It takes a lot to pull me from apathy and back to writing blog entries, but reading Jim Louderback’s article How Location-Based Social Networking Gets Creepy in AdvertisingAge was the 10,000 volt cattle-prod that got my fingers racing.
Subtitled “It’s 9 a.m., Do You Know Who the ‘Mayor’ of Your Kid’s School Is?”, the article’s basic premise is that new social networks can reveal how creepy the people around you are. In the new age of social connectivity and information sharing, you might encounter new information about your neighbors, colleagues, and friends. Quoting from the end of the article:
This tale is, in part, yet another log thrown on the privacy bonfire. But in this case it’s not about Facebook. It’s about locations, kids, parents, safety, and what your combined online persona says about you.
I’m convinced that our school’s “mayor” is a nice, warm and loving father. But from everything I saw that day, he seemed to be a shifty, creepy Texan with an unhealthy obsession with a small-town school on the coast of California.
What happened, according to the article, was that Jim Louderback was dethroned as Foursquare Mayor of the local California “small town” (what does this mean? which town?) school by a stranger. Wondering who might be checking into the same school in the same town, Jim decided to check out his usurper/neighbor. He found out the following things. I feel they are innocuous, but Jim thinks “what we found was concerning:”
- The new mayor a Foursquare pro, more than 40 badges, including Crunked (4+ stops in one night), Player Please (checking in with 3 members of the opposite sex), Animal House (Off the Wagon Appreciates Your Business, COLLEGE), Douchebag (Doublepop that collar son), Hookup (Two different hotels?), and the Super Mayor badge (holding down 10+ mayorships simultaneously)
- “His profile picture was not one to inspire confidence”
- (later) He was actually a parent at our school, and his stepson was in my son’s class.
It’s unreasonable to assume much from the profile of a prolific foursquare user. Drinking, partying, and travel are all acceptable ways to relax in America. We’re a modern jet-setting crowd, and while “work hard, play hard” is a bit tired, it is the millenials’ standard. Nearly anyone older than 16 could have the same lifestyle and carefree attitude that describes a large portion of young America. However, our shoot-first-ask-questions-later author became enraged that a monster like Mr. Foursquare might live/work around his family:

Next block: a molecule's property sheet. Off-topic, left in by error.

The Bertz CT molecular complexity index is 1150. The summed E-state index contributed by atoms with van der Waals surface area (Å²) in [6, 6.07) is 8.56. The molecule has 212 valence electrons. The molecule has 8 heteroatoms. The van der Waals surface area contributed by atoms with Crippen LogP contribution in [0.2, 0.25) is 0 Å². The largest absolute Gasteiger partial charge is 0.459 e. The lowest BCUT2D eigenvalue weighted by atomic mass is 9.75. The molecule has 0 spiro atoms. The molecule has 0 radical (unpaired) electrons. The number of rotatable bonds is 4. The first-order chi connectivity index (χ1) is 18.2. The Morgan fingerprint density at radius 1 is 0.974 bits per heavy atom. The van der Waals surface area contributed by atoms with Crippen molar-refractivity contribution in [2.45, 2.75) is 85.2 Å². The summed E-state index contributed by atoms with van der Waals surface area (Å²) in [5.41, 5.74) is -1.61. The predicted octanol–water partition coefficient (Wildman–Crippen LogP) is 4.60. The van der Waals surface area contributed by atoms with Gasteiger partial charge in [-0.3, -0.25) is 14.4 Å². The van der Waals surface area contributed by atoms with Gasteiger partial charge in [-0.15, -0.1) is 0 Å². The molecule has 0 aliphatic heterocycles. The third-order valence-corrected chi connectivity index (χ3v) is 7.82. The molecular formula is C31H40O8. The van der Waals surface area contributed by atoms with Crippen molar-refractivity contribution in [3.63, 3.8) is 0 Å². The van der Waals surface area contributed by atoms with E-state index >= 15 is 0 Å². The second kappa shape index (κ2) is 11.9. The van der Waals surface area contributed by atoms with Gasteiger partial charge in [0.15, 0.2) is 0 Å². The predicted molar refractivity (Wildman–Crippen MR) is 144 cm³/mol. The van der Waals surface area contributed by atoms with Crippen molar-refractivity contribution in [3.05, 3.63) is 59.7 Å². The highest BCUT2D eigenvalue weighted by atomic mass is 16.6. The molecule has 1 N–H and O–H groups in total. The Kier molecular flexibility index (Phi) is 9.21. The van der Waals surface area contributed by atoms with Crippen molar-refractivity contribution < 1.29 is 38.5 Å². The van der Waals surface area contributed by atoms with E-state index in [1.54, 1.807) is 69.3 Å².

They all painted a plausible impression of someone that I really didn’t want within 500 yards of my son. So I found him on Twitter and sent out a tweet with his handle embedded, wondering publicly if he was a pedophile.
jlouderb: @cloudwrangler, how can you be mayor of my son’s school in Pacifica CA when you live in Austin TX. Are you a pedophile, or is #4sqfu
9:31 PM May 1st via Seesmic
cloudwrangler: @jlouderb I live in SF, my stepdaughter is in class with your son, and I would appreciate you removing this unfounded public accusation.
11:06 PM May 1st via web in reply to jlouderb
cloudwrangler: @jlouderb Also, I know we’ve not had a chance to meet yet, and I would be more than happy to do so soon, perhaps at the open house in May.
11:09 PM May 1st via web in reply to jlouderb
jlouderb: @cloudwrangler Definitely! Was with a friend today and we were wondering who is this weird TX guy, mayor of Ocean Shore. I thought 4sq bug!
3:40 AM May 2nd via Seesmic
Does this seem like an appropriate way to approach a stranger? Would you walk up to someone on the street, and noticing their handlebar mustache, ask them, “With that mustache, I don’t want you hanging around any kids! Get out of here! Are you a pedophile?” Well, you might. But then you’re a conservetard asshole.
There’s a number of troubling fallacies in the reasoning:
- Why does social networking only get creepy/personal/ugly when your children are involved? (the “think of the kids” fallacy)
- Why are strangers to be feared instead of offered hospitality? (the “stranger danger” fallacy)
- Why do you interact with things outside your understanding/comfort zone/personal network with defensiveness/hate/anger? (the “you’re not one of us” fallacy)
This could have gone over much better with this tweet: @Mr. Foursquare Hi, I see you go to the same school as my son! Live around here? We should grab cold ones sometime. Jim, you had a chance to make a friend.
Twitter runs a little account @spam where you can send direct messages to point out spammers:
Name Spam Watch
Location Twitter HQ
Bio Suspect Twitter spam? Follow us and send a DM!
Today they’ve been quite noisy, inundating me with a flurry of poorly thought-out, and then corrective, text messages.
Hurray, I’m being spammed by the spam-reporting service….